Bloomberg – “Canada’s Subprime Crisis Seen With U.S.-Styled Mortgages”

“Canadian lenders are loosening standards, offering mortgages similar to U.S. subprime loans that pose an “emerging risk” to financial institutions, according to the banking regulator.
Banks and other lenders are becoming “increasingly liberal” with mortgages and home-equity credit lines that don’t require individuals to prove their income, according to 152 pages of documents obtained by Bloomberg News under freedom of information law from the Office of the Superintendent of Financial Institutions. The mortgages, typically granted to the self-employed and recent immigrants, “have some similarities to non-prime loans in the U.S. retail lending market,” the documents show.
“It just speaks to the general easing in lending standards, which has contributed to a booming housing market,” said David Madani, an economist in Toronto with Capital Economics, which estimates that Canadian housing prices may fall 25% over the next few years. “The problem is sort of baked in now, so I’m not sure there’s a way to prevent a weakening of the housing market.”

OSFI head Julie Dickson said in a Sept. 26 speech the agency is “very focused” on mortgages and home-equity lines of credit, which allow individuals to borrow against the equity in their homes. …
Home-equity credit lines without income verification have become “an increasingly popular option,” OSFI says in the analysis, adding that they “pose greater risk” than mortgages because the credit lines are offered at floating interest rates. …
OSFI officials assessed Canadian banks’ potential losses from defaults on home-equity lines of credit last year, the documents show. The results were blacked out under legal provisions that allow the government to withhold commercially sensitive information.

– excerpt from Bloomberg, via FP, 30 Jan 2012
[hat-tip to Makaya and Zerodown]

So, Canadian lending has perhaps been looser than previously celebrated. “Baked in” is the way we’ve previously described the coming implosion.
There is no way of deflating the bubble in an orderly fashion.
Those who propose such a hopeful outcome need to explain who they expect to be buying this year, next year, and the next. Which buyers do they propose now step forward, take out oversized mortgages to buy still extremely overpriced properties, to bail out the many, as the ‘balloon’ deflates in an orderly fashion? It simply isn’t going to play out like that.
– vreaa

6 responses to “Bloomberg – “Canada’s Subprime Crisis Seen With U.S.-Styled Mortgages”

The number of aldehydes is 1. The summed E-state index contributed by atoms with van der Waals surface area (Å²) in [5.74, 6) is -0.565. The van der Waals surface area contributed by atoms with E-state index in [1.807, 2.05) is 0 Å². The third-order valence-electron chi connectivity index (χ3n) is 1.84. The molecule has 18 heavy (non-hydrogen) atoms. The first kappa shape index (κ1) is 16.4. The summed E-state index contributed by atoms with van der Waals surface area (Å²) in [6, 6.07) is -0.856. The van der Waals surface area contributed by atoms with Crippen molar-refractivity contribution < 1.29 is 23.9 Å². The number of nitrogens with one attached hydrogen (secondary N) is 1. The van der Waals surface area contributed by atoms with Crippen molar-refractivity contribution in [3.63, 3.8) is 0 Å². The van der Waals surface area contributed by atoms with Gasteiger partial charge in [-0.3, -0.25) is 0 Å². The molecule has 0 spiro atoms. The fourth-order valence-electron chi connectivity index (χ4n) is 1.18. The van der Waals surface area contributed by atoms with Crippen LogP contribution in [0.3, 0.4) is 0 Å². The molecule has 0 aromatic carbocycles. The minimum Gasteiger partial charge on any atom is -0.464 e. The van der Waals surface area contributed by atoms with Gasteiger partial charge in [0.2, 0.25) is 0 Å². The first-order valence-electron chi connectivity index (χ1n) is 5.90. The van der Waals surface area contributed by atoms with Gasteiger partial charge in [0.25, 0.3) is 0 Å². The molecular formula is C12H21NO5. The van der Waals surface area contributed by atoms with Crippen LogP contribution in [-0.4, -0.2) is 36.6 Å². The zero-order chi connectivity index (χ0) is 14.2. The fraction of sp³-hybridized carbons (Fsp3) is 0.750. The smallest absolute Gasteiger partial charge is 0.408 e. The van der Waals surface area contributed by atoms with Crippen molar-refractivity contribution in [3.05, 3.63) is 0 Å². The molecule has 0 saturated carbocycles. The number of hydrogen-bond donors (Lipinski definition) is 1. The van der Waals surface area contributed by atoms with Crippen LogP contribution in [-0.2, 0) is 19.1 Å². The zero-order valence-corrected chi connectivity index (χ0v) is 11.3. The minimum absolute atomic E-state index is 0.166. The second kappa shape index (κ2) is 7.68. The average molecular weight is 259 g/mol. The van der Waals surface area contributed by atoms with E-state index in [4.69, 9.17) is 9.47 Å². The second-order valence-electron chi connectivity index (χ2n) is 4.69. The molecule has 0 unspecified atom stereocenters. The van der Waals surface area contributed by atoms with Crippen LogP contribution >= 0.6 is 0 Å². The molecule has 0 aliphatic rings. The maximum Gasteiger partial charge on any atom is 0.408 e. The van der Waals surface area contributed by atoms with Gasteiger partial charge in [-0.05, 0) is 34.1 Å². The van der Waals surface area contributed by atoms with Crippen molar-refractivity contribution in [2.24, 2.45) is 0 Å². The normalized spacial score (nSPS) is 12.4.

1. Well – I’m a couple of time zones ahead today so I’m early. This may not be on point re: subprime (I do agree with this topic BTW) but in my travels through the Phoenix Airport yesterday, I had picked up the local newspaper. Not much has changed since I lived in the US – the news is terrible, poor coverage, no world news. Anyhow – my main point was that I was surprised at how much real estate was advertised in the Phoenix newspaper. Compared to our local Vancouver rags which I believe are now becoming more like infomercials for 100’s of real estate projects, the Phoenix newspaper had ZERO advertisements for real estate. I had to look for it. Found “Real Estate” as a possible topic in the classifieds but really could not find any. No full-page ads, no double-page spreads. No surprise I suppose. I suppose their market is north of the border so they advertise in Canada now.

    • Psst… try the classifieds under, “Legal Notices”… (occasionally offered as a separately ‘bundled’ stand-alone insert and often mistaken for a telephone directory)…

      In other news YVR today… [Nem’s leader would have been: ChiefPlanner Cannibalized Ahead of VisionVancouver HousingPotlatch]

      [G&M] – Vancouver planning chief Toderian given the axe

      “Former Vancouver councillor Gordon Price, who was surprised to hear the news, said this is a key turning point for the Vision council because it’s about to launch a push for affordable housing.”

    • The NYTimes has lots of world news — I recommend that paper to all and sundry. The US has so many big cities itself there’s actually a lot there to report on, though one does wish there were more world news in many city papers there.

  2. Renters Revenge

    But I thought the Canadian financial system was the world’s most prudent?

  3. Renters Revenge

    Speaking of the US, the Case-Shiller index declined again in November and Karl Denninger has some good comments on the topic:
    “Reality is this: Housing is not an investment.  It is a durable consumer good. This means that in general financing of it should be limited, not widespread, and refinancing and especially using it as a “cash out” means of tapping equity should simply not happen at all, unless you’re doing so “to extinction” (e.g. as a means of living in retirement intended to end in your leaving the house at death, ala “reverse mortgages”.) But this is directly contrary to what the “talking heads” in the media, in the realty industry, in the home building industry and among the banks want.  It is most-seriously impacting the banks, Fannie and Freddie, who (along with pension funds and insurance companies) “sold” to the American public an outright lie that housing was a “good investment” and “would appreciate” for the foreseeable future.”

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